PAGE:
Charlie Brewer came with lofty expectations.
He left before fulfilling even the most reasonable of them.
The quarterback lasted just shy of 11 quarters as a Ute before suddenly leaving the University of Utah football team this week. Brewer beat Weber State, lost at BYU, and was benched in favor of backup Cam Rising at San Diego State.
An athletic department spokesperson told The Salt Lake Tribune on Tuesday morning that Brewer was no longer on the roster. His departure came less than three days after the benching and now means Rising is set to start Saturday afternoon versus Washington State (12:30 p.m., Pac-12 Networks).
Utes head coach Kyle Whittingham said late-Tuesday afternoon after a normal fully-padded practice that Brewer came to him Monday with his desire to move on. Brewer slept on it, then went to Whittingham again Tuesday morning to confirm his plans. Brewer was present Monday afternoon for the typical team walkthrough at the Eccles Field House.
Phone calls to Brewer’s family seeking comment went unreturned Tuesday.
“Absolutely, you always do,” Whittingham said when asked if he presented Brewer with the pros and cons of his decision. “You give them advice, tell them the way you see it and he felt it was in his best interest to get to a new place.”
Brewer’s name was not in the NCAA Transfer Portal as of midday Tuesday. The Austin, Texas, native should still have one year of eligibility remaining as he will have only played three games this season. NCAA guidelines state that a player can play in up to four games and still take a redshirt for that given season.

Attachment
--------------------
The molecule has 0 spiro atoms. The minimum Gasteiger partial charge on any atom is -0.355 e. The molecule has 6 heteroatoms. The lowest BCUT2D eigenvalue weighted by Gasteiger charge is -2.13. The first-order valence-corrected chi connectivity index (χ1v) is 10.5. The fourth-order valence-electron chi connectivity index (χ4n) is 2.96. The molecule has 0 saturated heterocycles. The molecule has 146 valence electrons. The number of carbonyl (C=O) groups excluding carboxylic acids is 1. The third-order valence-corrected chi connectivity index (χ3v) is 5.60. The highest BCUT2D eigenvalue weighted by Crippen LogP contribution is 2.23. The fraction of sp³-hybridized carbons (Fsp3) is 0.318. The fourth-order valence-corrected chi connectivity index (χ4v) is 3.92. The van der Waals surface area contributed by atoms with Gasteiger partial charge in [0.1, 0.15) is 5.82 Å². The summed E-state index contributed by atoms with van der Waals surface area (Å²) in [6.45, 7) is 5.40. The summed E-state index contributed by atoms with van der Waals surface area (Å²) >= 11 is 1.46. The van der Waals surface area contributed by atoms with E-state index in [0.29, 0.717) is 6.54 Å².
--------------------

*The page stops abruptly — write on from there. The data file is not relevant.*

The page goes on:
Brewer was benched Saturday night against the Aztecs in favor of Rising with 5:24 to go in the third quarter after seven of the 10 drives he presided over ended in punts, plus a crushing interception by Tayler Hawkins on a pass Brewer badly telegraphed. Hawkins returned it to the Utah 7-yard line, Greg Bell ran the ball in on the next play for his second touchdown in a 42-second span, and the Aztecs, who beat Arizona last week, took a 24-10 lead with 10:42 left in the third quarter.
Rising came in with 5:24 left in the third quarter and engineered two-fourth quarter touchdown drives, including the tying score with 16 seconds left. He ended the night 19 for 32 for 153 yards and three touchdown passes in a 33-31 triple-overtime loss.
When a new depth chart was released on Tuesday morning, Rising was listed as the starter, second-year freshman Ja’Quinden Jackson was listed as the backup, and Brewer was no longer on the roster. Second-year walk-on freshman Bryson Barnes will continue as the third-string quarterback.
When Brewer committed on Dec. 20 as a graduate transfer with one season left to play, he did so with a monstrous pedigree thanks to 9,700 career passing yards, over 10,000 total yards, a Big 12 championship game in 2019, and a trip to the Sugar Bowl.